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Mike Ross

Europe’s growing anti-Semitism

I’VE NEVER wanted to visit Germany. It is the country that murdered my aunts, uncles, grandparents, and first cousins when it exterminated two-thirds of European Jewry. My sister and I grew up fast amid the dark shadow of the Holocaust, as our father, who survived for five years in 10 different concentration camps, struggled daily to control the pain and grief that never left him.

But when an invitation was made by the German consul general of Boston, Rolf Schütte — a decent and kind person, who, as an openly gay man, would have also been a target of Hitler’s execution — to join a delegation of regional Jewish leaders to travel to Germany, I decided it was time to go.


Just two weeks before the trip, I sat in a hotel banquet room listening to Rob Leikind, the Boston director of the American Jewish Committee, talk about escalating anti-Semitism in Europe. He showed the audience recent video footage of hostile rallies throughout the continent, hundreds of people marching with signs calling for Jews to return to the gas chambers.

It’s not uncommon to walk down the street in any European country and see swastikas spray-painted on Jewish landmarks or businesses. Recent targeted acts against Jews include four people fatally shot in a Jewish museum in Brussels as well as the murder of three Jewish children and a rabbi in a Jewish school in France. Violent riots have also erupted outside several Jewish synagogues in Paris, trapping hundreds inside as they waited for police to disperse the angry mob. The attacks do not always make national news.

These acts have led to a growing feeling among Europe’s Jewish communities that it is not safe to live there. A recent report released by the European Union Agency for Fundamental Rights, known as FRA, found that 76 percent of those surveyed perceived that anti-Semitism has worsened over the past five years in the country where they live.


The effect is a Jewish exodus from Europe. Leikind said that number of European Jews emigrating to Israel is up steeply. France, which is home to the third-largest Jewish population in the world after Israel and the United States, is seeing waves of its Jewish citizens leave.

Ironically, the Jewish community in Germany grows, even while numbers plunge across the rest of the continent. Since the end of the Holocaust, the German Jewish population has steadily increased to approximately 119,000 people, the third-largest in Europe, but still only a fraction of the overall population that existed before the war. Nonetheless, this growing population is more optimistic of their own outlook. The FRA report suggests that the German perception of anti-Semitism to be well below the average of the other European countries.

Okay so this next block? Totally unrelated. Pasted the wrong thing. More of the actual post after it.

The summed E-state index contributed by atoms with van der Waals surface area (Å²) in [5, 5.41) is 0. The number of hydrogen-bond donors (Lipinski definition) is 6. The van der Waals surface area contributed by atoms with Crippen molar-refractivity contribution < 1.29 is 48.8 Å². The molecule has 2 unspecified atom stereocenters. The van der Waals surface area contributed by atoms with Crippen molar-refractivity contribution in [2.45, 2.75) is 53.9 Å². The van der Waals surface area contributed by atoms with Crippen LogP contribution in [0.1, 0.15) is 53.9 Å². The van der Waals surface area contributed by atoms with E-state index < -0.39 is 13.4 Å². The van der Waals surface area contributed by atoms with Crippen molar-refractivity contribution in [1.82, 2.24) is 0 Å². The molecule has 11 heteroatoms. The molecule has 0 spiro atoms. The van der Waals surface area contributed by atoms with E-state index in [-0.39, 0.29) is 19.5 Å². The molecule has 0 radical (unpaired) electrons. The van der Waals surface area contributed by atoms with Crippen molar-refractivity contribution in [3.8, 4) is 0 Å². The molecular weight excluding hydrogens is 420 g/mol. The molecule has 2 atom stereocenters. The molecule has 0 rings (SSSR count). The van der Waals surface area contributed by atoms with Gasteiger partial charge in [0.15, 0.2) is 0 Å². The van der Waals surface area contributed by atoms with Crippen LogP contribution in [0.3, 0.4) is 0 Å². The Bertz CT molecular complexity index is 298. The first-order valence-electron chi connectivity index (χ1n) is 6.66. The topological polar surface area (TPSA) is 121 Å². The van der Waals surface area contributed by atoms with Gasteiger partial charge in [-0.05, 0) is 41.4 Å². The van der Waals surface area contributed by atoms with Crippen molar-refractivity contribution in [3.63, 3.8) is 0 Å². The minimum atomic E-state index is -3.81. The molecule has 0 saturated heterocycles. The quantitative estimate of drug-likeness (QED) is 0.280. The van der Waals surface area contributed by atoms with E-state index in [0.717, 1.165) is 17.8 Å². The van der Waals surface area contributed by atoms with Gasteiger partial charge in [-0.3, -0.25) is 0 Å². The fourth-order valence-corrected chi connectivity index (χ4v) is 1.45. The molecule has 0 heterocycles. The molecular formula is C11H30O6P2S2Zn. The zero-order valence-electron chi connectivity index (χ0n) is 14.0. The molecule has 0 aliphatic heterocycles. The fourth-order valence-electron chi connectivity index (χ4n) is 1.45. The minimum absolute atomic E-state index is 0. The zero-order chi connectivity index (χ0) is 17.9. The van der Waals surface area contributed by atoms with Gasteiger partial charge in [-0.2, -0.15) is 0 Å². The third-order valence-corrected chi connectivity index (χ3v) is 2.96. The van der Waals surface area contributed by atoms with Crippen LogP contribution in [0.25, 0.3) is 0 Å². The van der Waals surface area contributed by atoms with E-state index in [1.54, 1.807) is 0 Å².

Feeling slightly less threatened than others is nothing to celebrate — prominent German rabbis still report covering their heads with hats to disguise their yarmulkes so as not to become a victim of targeted violence against Jews. Yet, amid this reemergence of fear, a growing community chooses to stay in Germany. I plan to meet with this community during my visit, and I want to ask what they believe their future — and their children’s future — will become.

The harder question is why is anti-Semitism making its comeback today? In some part this question is existential. Leikind points to the historical vilification of the Jewish people. He says that Jews are vilified today for the same reason that Shakespeare could so easily invent the grotesquely stereotyped money-lending character Shylock in “The Merchant of Venice,” even though Jews had been expelled from Italy more than 300 years before its writing.


Still, other factors feed into its reemergence. The New York Times reported that, “Jewish groups. . . have long warned that Europe’s economic crisis, lingering prejudice, and a surge of Muslim immigrants often hostile to Israel have stoked a revival of hostility toward Jews.” In addition, the increasing distance of the Holocaust, now approaching the 70th anniversary of its end, is lifting the prophylactic effect that once insulated Jews from bigotry.

These events now conspire to “allow” some tolerable level of anti-Semitism to subsist at the surface even in the best of circumstances — and, in the worst, to strike out to deadly consequence with regularity. What local governments and communities are doing to stop it will be my next inquiry. Their acts today may portend whether European Jewry will even continue to exist. And whether the acceleration and tolerance of these brutal acts build into something far more dangerous.

Next: Jewish life in Germany and France — while one community thrives, another prepares to leave.

Mike Ross writes regularly for the Globe. Follow him on Twitter @mikeforboston.